When I read yesterday about Starbuck’s offering a free cup of coffee to anyone who would go into one of their shops and say they had voted, I thought: “What a neat and generous idea.” Appears though, such a thing is illegal. Poor Starbucks.
Prior to Monday afternoon, Starbucks was promoting an ad that said anyone who says enters a Starbucks on Election Day and says that they voted would get a free cup of tall coffee. RAW VIDEO: Starbucks’ Election Day Ad
Election officials for the state of Washington told KIRO 7 that rewarding voters with free coffee is illegal.”No good deed goes unpunished,” said Nick Handy, director of elections. Handy said there is a federal statute that prohibits any reward for voting.
So, Starbucks decided, We’ll give a cup of coffee to anyone who comes in on election day and asks for one.
Go! everyone. Vote, dash into the nearest Starbucks and claim a free tall cup.
Not going to vote, you say? Well, Starbucks has decided to give you a cup anyway, but do you deserve it?
What possible reason is there for not voting? I’d like to hear from you if you will not be voting today. We’ll be nice, and promise not to chew you up and spit you out!
EDIT: Seems there are other food outlets involved in the election day give-away.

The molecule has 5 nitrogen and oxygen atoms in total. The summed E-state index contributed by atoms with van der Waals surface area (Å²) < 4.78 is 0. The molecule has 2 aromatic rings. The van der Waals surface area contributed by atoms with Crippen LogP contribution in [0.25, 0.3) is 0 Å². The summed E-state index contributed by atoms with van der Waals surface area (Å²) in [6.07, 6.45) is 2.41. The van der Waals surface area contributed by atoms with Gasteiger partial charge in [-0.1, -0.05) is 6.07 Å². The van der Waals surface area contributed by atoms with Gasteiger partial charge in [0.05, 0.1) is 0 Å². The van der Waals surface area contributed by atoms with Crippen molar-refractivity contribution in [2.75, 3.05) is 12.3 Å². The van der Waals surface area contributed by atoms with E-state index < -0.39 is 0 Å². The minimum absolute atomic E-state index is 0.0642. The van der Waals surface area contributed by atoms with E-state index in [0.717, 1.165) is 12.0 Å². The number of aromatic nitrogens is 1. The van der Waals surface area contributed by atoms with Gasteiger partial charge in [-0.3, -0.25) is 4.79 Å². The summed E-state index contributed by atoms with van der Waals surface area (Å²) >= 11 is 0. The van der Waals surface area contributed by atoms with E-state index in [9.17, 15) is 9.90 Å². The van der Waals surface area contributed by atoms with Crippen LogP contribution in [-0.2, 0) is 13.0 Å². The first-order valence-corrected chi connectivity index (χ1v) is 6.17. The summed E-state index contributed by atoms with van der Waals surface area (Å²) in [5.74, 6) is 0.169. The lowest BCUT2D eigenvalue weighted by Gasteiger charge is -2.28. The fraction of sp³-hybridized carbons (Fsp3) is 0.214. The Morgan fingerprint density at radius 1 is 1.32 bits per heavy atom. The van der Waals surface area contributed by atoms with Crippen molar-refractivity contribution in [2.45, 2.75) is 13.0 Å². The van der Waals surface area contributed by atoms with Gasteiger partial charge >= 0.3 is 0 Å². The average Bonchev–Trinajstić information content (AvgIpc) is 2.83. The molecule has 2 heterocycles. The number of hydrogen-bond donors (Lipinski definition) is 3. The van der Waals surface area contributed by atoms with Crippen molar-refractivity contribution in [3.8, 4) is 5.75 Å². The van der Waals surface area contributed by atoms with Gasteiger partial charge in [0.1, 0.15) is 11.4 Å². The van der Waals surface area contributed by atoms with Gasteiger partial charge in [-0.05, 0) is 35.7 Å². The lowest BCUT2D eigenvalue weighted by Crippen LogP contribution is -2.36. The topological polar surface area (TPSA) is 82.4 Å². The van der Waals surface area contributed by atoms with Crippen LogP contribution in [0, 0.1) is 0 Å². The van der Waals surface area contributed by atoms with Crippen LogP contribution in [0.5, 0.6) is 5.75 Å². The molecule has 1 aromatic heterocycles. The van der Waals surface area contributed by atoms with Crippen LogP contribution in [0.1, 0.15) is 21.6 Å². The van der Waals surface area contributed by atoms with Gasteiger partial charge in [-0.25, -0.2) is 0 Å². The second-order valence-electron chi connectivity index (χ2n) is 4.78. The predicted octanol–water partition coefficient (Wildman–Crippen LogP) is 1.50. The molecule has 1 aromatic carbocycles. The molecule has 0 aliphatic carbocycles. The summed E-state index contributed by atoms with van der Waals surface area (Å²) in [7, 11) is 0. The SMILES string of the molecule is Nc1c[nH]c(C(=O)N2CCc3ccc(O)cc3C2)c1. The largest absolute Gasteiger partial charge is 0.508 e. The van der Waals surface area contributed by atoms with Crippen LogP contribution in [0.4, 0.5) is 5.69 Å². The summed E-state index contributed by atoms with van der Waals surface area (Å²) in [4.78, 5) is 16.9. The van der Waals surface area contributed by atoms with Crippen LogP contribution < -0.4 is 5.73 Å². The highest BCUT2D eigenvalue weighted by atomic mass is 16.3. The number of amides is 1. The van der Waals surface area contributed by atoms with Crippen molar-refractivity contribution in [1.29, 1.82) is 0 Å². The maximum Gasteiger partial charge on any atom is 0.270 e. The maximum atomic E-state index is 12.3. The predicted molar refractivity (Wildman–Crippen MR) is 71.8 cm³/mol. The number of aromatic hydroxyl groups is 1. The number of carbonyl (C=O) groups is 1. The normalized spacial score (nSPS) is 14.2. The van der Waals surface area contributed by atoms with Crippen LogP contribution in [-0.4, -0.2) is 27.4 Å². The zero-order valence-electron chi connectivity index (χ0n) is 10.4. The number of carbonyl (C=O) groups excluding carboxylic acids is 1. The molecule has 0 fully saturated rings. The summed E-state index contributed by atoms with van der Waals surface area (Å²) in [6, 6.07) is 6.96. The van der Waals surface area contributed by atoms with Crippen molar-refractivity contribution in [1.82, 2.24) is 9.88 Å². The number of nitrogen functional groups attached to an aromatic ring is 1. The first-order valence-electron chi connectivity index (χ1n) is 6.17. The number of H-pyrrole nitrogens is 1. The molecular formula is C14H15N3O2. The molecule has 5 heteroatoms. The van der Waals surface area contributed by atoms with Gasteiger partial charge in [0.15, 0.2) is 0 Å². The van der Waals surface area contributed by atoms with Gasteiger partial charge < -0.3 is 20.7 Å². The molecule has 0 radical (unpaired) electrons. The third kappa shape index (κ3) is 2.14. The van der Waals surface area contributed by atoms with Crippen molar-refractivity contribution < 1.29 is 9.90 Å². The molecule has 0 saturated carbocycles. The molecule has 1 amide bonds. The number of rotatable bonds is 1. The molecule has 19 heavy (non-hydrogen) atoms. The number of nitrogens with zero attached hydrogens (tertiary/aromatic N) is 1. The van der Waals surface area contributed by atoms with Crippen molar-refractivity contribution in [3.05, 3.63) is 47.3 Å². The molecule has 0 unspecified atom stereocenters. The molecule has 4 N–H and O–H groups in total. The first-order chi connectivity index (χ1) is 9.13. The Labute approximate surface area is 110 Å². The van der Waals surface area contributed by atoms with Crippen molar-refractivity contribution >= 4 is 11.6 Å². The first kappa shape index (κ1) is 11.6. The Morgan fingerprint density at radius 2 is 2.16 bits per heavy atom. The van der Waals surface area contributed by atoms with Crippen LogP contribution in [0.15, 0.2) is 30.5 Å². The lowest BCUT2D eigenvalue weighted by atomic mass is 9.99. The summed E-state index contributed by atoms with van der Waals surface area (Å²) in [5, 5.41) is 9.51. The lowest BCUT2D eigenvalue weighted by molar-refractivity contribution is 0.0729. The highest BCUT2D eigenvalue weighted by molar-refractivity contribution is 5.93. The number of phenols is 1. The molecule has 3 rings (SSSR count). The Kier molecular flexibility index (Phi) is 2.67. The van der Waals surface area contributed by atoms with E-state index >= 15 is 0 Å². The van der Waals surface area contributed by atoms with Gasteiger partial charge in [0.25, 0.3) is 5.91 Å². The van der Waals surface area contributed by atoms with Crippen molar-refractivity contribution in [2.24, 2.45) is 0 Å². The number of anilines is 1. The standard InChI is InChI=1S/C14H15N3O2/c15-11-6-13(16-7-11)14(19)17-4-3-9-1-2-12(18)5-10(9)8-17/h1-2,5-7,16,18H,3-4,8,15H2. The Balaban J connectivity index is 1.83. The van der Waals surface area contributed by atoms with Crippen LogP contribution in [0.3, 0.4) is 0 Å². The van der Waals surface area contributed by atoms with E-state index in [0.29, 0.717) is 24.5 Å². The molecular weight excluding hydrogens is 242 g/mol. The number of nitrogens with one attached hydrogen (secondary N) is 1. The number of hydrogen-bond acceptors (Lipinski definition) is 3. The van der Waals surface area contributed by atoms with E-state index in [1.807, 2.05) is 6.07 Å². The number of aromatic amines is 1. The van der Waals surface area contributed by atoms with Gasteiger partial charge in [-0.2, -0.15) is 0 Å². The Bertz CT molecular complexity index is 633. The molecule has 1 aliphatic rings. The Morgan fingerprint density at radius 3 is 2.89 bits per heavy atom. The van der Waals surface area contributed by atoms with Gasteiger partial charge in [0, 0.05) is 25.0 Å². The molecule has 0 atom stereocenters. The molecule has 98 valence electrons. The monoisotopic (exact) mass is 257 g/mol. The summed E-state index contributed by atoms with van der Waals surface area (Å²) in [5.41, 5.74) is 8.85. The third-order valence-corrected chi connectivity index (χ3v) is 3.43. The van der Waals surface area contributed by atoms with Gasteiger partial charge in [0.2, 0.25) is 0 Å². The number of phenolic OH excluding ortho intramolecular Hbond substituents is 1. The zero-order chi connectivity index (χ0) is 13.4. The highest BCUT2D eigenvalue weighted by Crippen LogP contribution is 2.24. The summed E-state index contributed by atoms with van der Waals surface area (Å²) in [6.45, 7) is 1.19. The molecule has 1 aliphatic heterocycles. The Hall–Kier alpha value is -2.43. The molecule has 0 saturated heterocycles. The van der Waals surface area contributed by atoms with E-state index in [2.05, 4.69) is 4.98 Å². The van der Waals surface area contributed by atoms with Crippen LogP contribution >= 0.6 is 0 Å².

MILWAUKEE -Americans will pick a new leader for the country on Tuesday, and will be able to pick up some free coffee, ice cream and other goodies too.–Starbucks Corp. is offering a free cup of brewed coffee to anyone who asks on Tuesday, while Krispy Kreme Doughnuts Inc. is giving away star-shaped doughnuts. Ice cream maker Ben and Jerry’s is offering a free scoop as part of a celebration of the election.–Seattle-based Starbucks had originally planned to give away the “tall” brewed coffees to anyone who reported that they voted, saying in an ad: “If you care enough to vote, we care enough to give you a free cup of coffee.”–The company broadened its offer to all customers to ensure it was in compliance with election law, spokeswoman Tara Darrow said Monday evening.–“We hope there is a record turnout on Tuesday and look forward to celebrating with our customers over a great cup of coffee,” she said in a statement.–David Ammons, spokesman for the state elections division of Washington state, had said earlier that a promotion tied to whether people voted could be construed as rewarding someone for voting and could violate federal and state law. He said the state’s attorney general’s office contacted Starbucks about the issue on Monday.